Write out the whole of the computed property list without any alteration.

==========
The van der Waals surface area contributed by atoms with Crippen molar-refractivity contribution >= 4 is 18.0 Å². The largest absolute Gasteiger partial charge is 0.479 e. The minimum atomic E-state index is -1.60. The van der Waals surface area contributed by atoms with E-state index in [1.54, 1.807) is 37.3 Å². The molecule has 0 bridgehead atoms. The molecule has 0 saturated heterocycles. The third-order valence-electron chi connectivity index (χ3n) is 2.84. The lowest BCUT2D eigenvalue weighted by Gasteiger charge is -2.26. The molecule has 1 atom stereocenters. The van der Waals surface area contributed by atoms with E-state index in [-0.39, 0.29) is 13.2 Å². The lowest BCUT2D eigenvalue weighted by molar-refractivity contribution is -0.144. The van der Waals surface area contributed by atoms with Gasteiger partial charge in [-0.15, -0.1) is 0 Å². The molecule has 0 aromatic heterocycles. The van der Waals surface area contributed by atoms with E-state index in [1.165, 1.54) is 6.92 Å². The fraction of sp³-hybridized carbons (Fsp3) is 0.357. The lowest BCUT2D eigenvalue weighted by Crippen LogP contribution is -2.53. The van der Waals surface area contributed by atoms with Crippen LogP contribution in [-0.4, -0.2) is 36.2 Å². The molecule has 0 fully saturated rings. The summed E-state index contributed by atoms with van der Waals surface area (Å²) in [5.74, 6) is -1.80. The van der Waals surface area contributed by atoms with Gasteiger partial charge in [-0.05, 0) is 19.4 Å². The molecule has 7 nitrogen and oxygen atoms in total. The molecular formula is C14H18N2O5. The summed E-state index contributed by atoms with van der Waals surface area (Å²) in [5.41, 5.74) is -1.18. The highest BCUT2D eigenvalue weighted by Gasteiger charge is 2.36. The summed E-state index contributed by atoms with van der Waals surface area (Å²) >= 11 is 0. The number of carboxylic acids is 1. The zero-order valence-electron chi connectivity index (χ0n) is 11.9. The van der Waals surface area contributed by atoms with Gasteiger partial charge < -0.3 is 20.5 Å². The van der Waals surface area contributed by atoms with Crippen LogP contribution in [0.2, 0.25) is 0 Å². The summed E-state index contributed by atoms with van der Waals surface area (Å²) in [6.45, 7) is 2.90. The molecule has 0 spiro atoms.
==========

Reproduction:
The van der Waals surface area contributed by atoms with Crippen molar-refractivity contribution >= 4 is 18.0 Å². The largest absolute Gasteiger partial charge is 0.479 e. The minimum atomic E-state index is -1.60. The van der Waals surface area contributed by atoms with E-state index in [1.54, 1.807) is 37.3 Å². The molecule has 0 bridgehead atoms. The molecule has 0 saturated heterocycles. The third-order valence-electron chi connectivity index (χ3n) is 2.84. The lowest BCUT2D eigenvalue weighted by Gasteiger charge is -2.26. The molecule has 1 atom stereocenters. The van der Waals surface area contributed by atoms with E-state index in [-0.39, 0.29) is 13.2 Å². The lowest BCUT2D eigenvalue weighted by molar-refractivity contribution is -0.144. The van der Waals surface area contributed by atoms with Gasteiger partial charge in [-0.15, -0.1) is 0 Å². The molecule has 0 aromatic heterocycles. The van der Waals surface area contributed by atoms with E-state index in [1.165, 1.54) is 6.92 Å². The fraction of sp³-hybridized carbons (Fsp3) is 0.357. The lowest BCUT2D eigenvalue weighted by Crippen LogP contribution is -2.53. The van der Waals surface area contributed by atoms with Crippen LogP contribution in [-0.4, -0.2) is 36.2 Å². The molecule has 0 fully saturated rings. The summed E-state index contributed by atoms with van der Waals surface area (Å²) in [5.74, 6) is -1.80. The van der Waals surface area contributed by atoms with Gasteiger partial charge in [-0.05, 0) is 19.4 Å². The molecule has 7 nitrogen and oxygen atoms in total. The molecular formula is C14H18N2O5. The summed E-state index contributed by atoms with van der Waals surface area (Å²) in [5.41, 5.74) is -1.18. The highest BCUT2D eigenvalue weighted by Gasteiger charge is 2.36. The summed E-state index contributed by atoms with van der Waals surface area (Å²) >= 11 is 0. The number of carboxylic acids is 1. The zero-order valence-electron chi connectivity index (χ0n) is 11.9. The van der Waals surface area contributed by atoms with Gasteiger partial charge < -0.3 is 20.5 Å². The van der Waals surface area contributed by atoms with Crippen LogP contribution in [0.2, 0.25) is 0 Å². The summed E-state index contributed by atoms with van der Waals surface area (Å²) in [6.45, 7) is 2.90. The molecule has 0 spiro atoms.